Thunderful roundup: Paper Cut Mansion, Togges, Swordship & Wavetale

You’d think that December should be a slow month when it comes to game releases, but Thunderful begs to differ. The publisher is releasing four (!) games in a very short period, with Paper Cut Mansion, Togges, Swordship and Wavetale all getting multi-platform releases. Here are our thoughts on them, so you can see which one(s) you want to pick up ahead of the holiday break.

Paper Cut Mansion review (PS4)

Developed by Space Lizard Studio, Paper Cut Mansion is a title that immediately stands out through its aesthetics. Set entirely in a mansion made out of cardboard, it’s a game that looks completely unlike any other horror/haunted mansion game we’ve ever played. It was also designed as a rogue-lite and comes with a dimension-hopping mechanics, making it rather unique.

The central premise, however, is about having to solve a mystery as a police detective named Toby. You’re looking for clues as to what’s going on, and why you’re even trapped in this strange house to begin with. To do that, you need to traverse the house floor by floor – which is done by gathering clues and solving puzzles.

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Easier said than done, of course, because to get to that point you need to make use of the portals that let you switch between dimensions – offering you alternate version of the level you’re in, not just visually but also in terms of gameplay. In the Reptilian dimension, that means being confronted with a lot more combat. In the Limbic System dimension, things are extremely cold and you need to find warmth in order to even survive. Die in any dimension, and that’s the end of your run – though permanent upgrades help you push further over time.

If you look beyond that novel approach and the cool visual style, however, you’ll find that Paper Cut Mansion’s procedurally generated floors and their puzzles are quite alike from run to run, and as a result a sense of repetitiveness sets in after a while. Part of that is the confined nature of an indoor location, but part of it is also the slow pace at which you build your character and thus progress. There are better rogue-lites out there, but this one at least has a look and feel that stands out from the crowd.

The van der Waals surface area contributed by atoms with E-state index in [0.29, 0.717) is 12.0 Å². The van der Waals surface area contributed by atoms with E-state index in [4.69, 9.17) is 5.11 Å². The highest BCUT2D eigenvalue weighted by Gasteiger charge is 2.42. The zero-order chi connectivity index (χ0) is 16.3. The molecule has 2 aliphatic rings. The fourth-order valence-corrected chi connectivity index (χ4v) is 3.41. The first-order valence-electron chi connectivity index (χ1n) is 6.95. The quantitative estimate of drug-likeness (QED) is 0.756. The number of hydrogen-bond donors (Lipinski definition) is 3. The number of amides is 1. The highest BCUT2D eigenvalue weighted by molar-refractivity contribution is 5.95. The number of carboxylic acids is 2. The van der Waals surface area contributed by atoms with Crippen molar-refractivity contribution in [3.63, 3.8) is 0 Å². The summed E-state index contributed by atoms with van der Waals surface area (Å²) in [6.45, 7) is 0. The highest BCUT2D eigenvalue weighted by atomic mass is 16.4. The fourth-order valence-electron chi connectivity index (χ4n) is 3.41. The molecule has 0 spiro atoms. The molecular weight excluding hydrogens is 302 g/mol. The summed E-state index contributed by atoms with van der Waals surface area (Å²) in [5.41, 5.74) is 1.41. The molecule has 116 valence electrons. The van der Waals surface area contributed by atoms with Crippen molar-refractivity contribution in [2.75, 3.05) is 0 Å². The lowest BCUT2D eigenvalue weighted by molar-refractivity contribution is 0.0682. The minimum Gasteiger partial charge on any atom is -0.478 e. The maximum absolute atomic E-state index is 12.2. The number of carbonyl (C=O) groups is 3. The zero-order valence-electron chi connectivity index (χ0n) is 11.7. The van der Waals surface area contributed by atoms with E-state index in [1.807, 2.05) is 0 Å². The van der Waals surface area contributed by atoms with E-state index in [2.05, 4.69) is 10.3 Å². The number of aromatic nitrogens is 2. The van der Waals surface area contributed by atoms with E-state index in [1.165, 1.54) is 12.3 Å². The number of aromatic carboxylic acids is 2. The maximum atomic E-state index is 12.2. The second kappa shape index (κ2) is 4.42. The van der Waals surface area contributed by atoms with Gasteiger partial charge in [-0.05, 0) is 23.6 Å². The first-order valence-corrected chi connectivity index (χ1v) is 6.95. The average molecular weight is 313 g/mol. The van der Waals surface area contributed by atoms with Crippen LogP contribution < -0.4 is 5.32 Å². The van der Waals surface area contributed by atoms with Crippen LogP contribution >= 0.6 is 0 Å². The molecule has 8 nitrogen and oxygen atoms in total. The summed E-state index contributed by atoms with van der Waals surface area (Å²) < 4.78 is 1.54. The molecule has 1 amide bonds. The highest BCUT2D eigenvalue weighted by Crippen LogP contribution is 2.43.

Togges review (PS4)

Togges was developed by Regular Studio, and puts an original and colorful spin on the puzzle platformer genre. And if you were wondering what a “togge” is – it roughly translates to “block”, and stacking blocks is one of the core mechanics here. And while we’ve seen plenty of puzzle platformers with blocks and cubes before (Q.U.B.E. comes to mind), this one’s a bit different.

When you’re not stacking and solving puzzles, Togges plays very much like a classic 3D platformer – the kind you’d play on console two decades ago, full of lush colors and charming environments. Where other games are story or objective-driven, Togges is non-linear, and you can explore its large levels at your own pace, checking out different corners of the map in the order you want. Your robo vacuum-like character Toomba can pick up Togges for you and place them elsewhere to create trails and solve puzzles, but in which order you tackle puzzles isn’t important.


This lack of hand-holding will probably not resonate with some players, especially when you consider that levels in Togges are quite large and people are generally used to being guided in a certain direction. We think that that’s probably going to apply more to people coming from a fondness of platformers though, as puzzle fans will love just navigating the map and running into new and sometimes surprising challenge all the time. If that’s you then you’ll enjoy Togges, especially because its audiovisual presentation is lovely and just oozes charm.

Swordship review (PS4)